European Debt Crisis Solved?
There are two key reasons the United States should be very concerned about the European debt crisis:
- Collectively, Europe is our largest trading partner.
- The United States is fast approaching Europe’s present condition.
Yesterday, at a crucial summit in Brussels, the EU announced a new plan to solve Europe’s debt crisis.
Equity markets immediately shot up like 4th of July fireworks. The Dow closed at +186, up 1.55%.
What is the solution? Will it work? How does it affect the United States now? How is it related to the United States’ current debt problem?
Today’s New York Times has a nice overview of the agreement:
“German Vision Prevails as Leaders Agree on Fiscal Pact“
-Steven Erlanger and Stephen Castle, New York Times, 12/9/2011
Basically, German Chancellor Angela Merkel got her way. The EU, minus Britain, will move forward to form a “fiscal union” with regional control over individual government’s fiscal policy. That is a big deal!
The EU also agreed to raise $270 billion for the IMF as a bailout fund bringing total European bailout commitments so far to $770 billion euros.
There is already $440 billion pledged to a temporary bailout fund called the European Financial Stability Facility (EFSF) that they pledged in Brussels yesterday to bring online faster. It isn’t operational yet.
There is also $60 billion so far pledged to a permanent bailout fund being created called the European Stability Mechanism (ESM). That one will be set up later.
Confusing, isn’t it?
Is it just me thinking this, or do Merkle and Sarkozy do an excessive amount of kissing, hand holding and touching in public? 😉
What is a “fiscal union”?
What is it and why doesn’t the EU already have one?
A fiscal union is legally binding EU oversight of individual country’s economic policies. The EU didn’t have that before; and it has proved disastrous, but now it will.
20 years ago Europe decided they wanted to be more like the United States. They wanted a union of countries like the United States has a union of 50 states. Just as that benefits each individual U.S. state, it should benefit individual European countries.
They have slowly been moving toward that goal ever since. But they have a LONG way to go.
Yesterday’s agreement is another important baby step in that direction.
The Currency Union
The first important baby step the EU took was to form a currency union with the Euro as it’s currency.
It was so controversial that only 17 of the 27 countries in the EU signed up for it. Most notably, Britain was one of the countries that opted out.
What the 17 “eurozone” countries agreed to was to use the same currency, but not to interfere in each others internal fiscal policies.
The euro came into existence on January 1, 1999. That is nearly 13 unlucky years ago.
The Big Problem
Eurozone members Greece, Ireland and Portugal spent euros like drunken sailors in a brothel and buried themselves in sovereign debt. That came to light beginning 18 months ago.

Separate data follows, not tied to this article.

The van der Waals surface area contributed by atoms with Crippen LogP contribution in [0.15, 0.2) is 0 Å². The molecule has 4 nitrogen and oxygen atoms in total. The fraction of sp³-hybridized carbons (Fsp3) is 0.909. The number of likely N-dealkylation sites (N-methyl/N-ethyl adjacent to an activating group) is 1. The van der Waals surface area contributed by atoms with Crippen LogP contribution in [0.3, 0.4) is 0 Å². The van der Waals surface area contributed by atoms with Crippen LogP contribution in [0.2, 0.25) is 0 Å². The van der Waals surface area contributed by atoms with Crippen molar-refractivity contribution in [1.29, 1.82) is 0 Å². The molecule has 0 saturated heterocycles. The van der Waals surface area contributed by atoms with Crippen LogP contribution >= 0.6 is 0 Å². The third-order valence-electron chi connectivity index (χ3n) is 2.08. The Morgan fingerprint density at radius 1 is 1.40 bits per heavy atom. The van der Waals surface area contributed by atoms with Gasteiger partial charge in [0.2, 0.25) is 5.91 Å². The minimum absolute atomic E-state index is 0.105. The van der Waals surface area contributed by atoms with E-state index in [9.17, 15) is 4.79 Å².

To maintain the integrity of the euro, they had to be bailed out.
Sovereign debt problems have surfaced in other countries to, primarily Italy, that must also be addressed.
That is what got Europe into the pickle it finds itself today.
Merkel’s initial comment about the deal:
We have achieved a breakthrough to a stability union. A fiscal union, or stability union as I call it, will be developed further, step by step in the years to come.
Here is the mountain still facing Europe today, according to the NYT:
What worries many is the size of the euro zone debts that must be refinanced early next year. Euro zone governments have to repay more than 1.1 trillion euros, nearly $1.5 trillion, of long- and short-term debt in 2012, with about 519 billion euros, or $695 billion, of Italian, French and German debt maturing in the first half alone
Europe doesn’t have years to work out these details. They aren’t even planning to approve the new agreement before next March.
Investors still worry that Europe hasn’t pledged enough in available capital in the short-term to cover sovereign debt coming due next year.
That is the conundrum facing investors who put up the cash to finance European sovereign debt.
One of those investors was MF Global and look what happened to it!
No, Europe is not out of the woods.
With insufficient funds to cover upcoming payments due, it still faces an uphill struggle.
Obviously, given the United States’ fragile economy and that Europe is its largest trading partner, it will go down if Europe goes down. ‘Nuff said!
More important for the U.S., though, is that it has a growing sovereign debt problem of its own.
Sovereign debt growth in the United States has accelerated to a frightening pace now that there are no longer surplus payroll tax collections to help slow it down.
U.S. sovereign debt stands at $10.4 trillion and about 80% of the average $4.2 billion/day the national debt grows is in sovereign debt.
The U.S. has about a 67% debt-to-GDP ratio right now. That isn’t bad. It hasn’t gone viral yet.
But at the current accelerated growth rate of U.S. sovereign debt, it won’t take long before we are in trouble.
And therein lies our conundrum.
If we don’t slow it down soon, our own sovereign debt growth will make us the next Europe.